January warning of Queensland Rail debacle referred to investigators

By Julian Bajkowski

Tuesday November 1, 2016

smu 279 new paint job for queensland rail separation 1 july 2010

An independent report that was prepared in January and warned Queensland Rail’s management of impending train driver shortages and widespread disruption to services only reached the government on Monday evening, the state’s Transport Minister for Transport Stirling Hinchliffe has said.

In a statement issued late on Monday night, Mr Hinchliffe said he had only just become aware of the document’s existence through media enquiries and that he was “deeply concerned it was not provided to me by Queensland Rail before now.”

The warnings to Queensland Rail from external consultants Indec have now been referred to independent investigator Philip Strachan who is running the official probe into how Queensland Rail’s driver numbers fell so far below what was needed. The investigation was launched last week.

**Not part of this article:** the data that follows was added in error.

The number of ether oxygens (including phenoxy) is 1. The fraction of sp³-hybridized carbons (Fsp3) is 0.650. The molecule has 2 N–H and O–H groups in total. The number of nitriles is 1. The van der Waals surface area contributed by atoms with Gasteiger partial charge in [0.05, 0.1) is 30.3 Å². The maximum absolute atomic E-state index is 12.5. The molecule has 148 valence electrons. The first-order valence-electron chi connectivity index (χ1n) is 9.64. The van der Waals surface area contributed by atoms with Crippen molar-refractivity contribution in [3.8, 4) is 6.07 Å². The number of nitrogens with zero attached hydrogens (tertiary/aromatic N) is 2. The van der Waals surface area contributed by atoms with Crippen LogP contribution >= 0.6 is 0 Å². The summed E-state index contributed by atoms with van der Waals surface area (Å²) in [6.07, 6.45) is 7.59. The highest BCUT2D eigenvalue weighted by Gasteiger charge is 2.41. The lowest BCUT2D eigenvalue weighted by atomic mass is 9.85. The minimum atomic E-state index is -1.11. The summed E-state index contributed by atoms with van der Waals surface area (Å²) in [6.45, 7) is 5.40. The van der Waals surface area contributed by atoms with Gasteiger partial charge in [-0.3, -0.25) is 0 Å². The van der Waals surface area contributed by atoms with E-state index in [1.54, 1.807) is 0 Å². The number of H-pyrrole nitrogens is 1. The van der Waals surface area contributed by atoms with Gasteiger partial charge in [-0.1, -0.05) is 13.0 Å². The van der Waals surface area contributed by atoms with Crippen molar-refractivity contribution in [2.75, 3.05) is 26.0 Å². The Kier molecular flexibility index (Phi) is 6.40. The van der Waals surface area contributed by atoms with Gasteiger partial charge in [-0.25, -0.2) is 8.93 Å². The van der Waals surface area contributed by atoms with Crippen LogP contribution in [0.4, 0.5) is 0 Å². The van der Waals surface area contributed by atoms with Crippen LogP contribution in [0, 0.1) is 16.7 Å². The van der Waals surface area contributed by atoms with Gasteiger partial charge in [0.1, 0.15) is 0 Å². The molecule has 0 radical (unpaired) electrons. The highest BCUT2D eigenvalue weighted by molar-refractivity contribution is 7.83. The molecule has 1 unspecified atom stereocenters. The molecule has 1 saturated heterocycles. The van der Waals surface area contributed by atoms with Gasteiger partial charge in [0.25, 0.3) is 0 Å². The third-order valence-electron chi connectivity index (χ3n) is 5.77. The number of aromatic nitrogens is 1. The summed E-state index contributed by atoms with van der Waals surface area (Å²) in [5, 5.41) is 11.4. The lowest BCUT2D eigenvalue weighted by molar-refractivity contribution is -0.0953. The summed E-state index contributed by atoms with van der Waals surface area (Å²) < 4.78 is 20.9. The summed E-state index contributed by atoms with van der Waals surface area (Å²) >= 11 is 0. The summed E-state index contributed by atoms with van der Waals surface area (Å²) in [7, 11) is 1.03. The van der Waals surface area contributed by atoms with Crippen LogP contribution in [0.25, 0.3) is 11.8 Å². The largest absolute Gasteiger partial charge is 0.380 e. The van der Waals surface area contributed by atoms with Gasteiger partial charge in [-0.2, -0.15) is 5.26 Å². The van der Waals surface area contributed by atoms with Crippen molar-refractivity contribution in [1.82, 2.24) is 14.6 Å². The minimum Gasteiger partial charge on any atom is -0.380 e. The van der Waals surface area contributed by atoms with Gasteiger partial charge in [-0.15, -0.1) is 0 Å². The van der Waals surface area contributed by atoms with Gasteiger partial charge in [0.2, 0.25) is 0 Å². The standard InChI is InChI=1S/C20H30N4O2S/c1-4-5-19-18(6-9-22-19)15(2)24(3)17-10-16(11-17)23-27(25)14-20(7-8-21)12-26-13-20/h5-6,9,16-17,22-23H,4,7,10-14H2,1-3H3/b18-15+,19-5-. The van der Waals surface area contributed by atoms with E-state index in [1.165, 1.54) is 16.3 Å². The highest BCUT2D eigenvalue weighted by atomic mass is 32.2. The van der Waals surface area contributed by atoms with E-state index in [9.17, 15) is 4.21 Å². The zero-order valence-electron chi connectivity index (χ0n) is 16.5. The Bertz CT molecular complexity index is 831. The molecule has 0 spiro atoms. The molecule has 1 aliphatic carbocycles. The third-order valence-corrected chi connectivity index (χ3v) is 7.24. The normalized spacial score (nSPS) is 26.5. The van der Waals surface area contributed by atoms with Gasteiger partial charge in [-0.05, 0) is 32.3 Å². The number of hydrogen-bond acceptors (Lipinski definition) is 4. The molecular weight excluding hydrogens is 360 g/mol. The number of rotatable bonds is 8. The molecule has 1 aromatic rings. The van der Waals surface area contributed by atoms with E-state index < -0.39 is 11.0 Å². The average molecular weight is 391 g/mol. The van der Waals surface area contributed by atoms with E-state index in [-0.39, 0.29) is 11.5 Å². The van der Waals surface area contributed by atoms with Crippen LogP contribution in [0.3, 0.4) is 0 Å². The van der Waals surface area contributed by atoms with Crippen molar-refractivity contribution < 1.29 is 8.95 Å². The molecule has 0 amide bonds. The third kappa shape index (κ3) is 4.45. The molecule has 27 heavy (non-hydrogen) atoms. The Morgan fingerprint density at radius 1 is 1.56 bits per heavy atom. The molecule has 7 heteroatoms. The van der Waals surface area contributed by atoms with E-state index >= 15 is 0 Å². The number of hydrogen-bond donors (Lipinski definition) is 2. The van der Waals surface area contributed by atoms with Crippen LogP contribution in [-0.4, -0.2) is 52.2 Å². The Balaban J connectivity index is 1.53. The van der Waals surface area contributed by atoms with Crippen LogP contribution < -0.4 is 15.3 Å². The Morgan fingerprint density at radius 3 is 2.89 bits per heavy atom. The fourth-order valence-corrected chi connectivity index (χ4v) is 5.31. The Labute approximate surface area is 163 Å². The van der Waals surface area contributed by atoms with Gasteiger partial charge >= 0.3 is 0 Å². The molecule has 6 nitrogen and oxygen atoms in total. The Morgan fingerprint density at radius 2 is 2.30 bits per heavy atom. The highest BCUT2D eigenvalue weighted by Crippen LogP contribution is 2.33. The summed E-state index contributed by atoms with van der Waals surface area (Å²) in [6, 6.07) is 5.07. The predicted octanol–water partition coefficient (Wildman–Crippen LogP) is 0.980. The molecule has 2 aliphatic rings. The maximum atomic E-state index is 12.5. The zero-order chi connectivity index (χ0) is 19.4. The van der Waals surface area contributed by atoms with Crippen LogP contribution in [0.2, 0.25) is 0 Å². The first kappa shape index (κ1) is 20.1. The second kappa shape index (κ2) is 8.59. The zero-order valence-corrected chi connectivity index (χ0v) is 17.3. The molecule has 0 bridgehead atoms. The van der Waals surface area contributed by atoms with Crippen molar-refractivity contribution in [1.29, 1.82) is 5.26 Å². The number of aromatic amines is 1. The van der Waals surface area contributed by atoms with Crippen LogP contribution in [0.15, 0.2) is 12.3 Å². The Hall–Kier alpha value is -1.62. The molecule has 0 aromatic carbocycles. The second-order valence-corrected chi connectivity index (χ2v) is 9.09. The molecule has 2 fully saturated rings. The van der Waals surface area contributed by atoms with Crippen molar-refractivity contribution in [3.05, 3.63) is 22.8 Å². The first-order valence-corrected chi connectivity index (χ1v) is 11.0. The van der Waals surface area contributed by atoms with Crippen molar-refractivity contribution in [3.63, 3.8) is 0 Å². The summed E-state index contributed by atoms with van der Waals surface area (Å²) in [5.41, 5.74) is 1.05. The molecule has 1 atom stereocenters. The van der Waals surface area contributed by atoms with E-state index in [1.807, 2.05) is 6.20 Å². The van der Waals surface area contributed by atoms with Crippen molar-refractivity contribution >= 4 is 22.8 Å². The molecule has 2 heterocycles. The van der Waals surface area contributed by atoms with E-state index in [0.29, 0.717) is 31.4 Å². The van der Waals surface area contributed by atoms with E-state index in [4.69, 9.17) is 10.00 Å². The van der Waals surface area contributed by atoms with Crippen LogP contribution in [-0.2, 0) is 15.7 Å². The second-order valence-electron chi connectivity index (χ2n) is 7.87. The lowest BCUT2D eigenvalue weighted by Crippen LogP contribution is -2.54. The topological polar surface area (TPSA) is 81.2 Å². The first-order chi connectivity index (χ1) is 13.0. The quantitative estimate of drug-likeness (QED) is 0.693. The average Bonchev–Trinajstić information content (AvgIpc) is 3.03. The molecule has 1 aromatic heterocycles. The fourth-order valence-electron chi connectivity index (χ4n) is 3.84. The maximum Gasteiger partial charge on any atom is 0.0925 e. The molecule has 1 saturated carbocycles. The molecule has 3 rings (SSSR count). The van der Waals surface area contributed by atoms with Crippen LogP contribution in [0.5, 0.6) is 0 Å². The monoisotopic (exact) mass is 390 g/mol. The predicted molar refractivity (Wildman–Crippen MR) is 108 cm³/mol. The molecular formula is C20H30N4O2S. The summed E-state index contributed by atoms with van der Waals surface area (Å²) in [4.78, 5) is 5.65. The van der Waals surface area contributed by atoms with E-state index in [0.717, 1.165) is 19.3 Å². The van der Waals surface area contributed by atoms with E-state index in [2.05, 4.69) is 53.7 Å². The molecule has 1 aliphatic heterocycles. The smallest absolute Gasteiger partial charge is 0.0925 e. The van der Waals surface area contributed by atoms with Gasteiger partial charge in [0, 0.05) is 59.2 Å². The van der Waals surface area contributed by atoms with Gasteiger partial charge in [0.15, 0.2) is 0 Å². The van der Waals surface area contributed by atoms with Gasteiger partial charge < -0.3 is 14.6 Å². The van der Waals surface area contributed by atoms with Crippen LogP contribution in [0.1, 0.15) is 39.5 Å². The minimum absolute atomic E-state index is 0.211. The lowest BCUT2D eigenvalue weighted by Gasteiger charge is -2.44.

“To be clear, I was only provided with a draft version of this report this evening at 9.20pm,” Mr Hinchliffe said on Monday at 10:47pm.

The revelation of the Indec report’s existence follows the sudden resignation of Queensland Rail’s chief executive, Helen Gluer, and chairman Michael Klug last Thursday, with the state’s director general of Transport, Neil Scales sent in to take direct control of the train operator.

As part of the rail intervention, a less ambitious interim timetable has been put in place to replace the previous one that became largely irrelevant to commuters because of the levels of service disruption. At the same time the Queensland government is attempting to hire and train literally hundreds of new train drivers as quickly as possible.

In the meantime, the Transport Minister is continuing to publicly sheet the external consultant’s draft report findings back to Queensland Rail management.

“The draft report clearly shows Queensland Rail personnel were aware from as early as January 2016 that there were significant risks attached to multiple projects as a consequence of a shortage of train driver resources,” Hinchliffe said.

“I am committed to addressing the challenges in Queensland Rail to ensure the continued high quality delivery of services to the travelling public,” he said.

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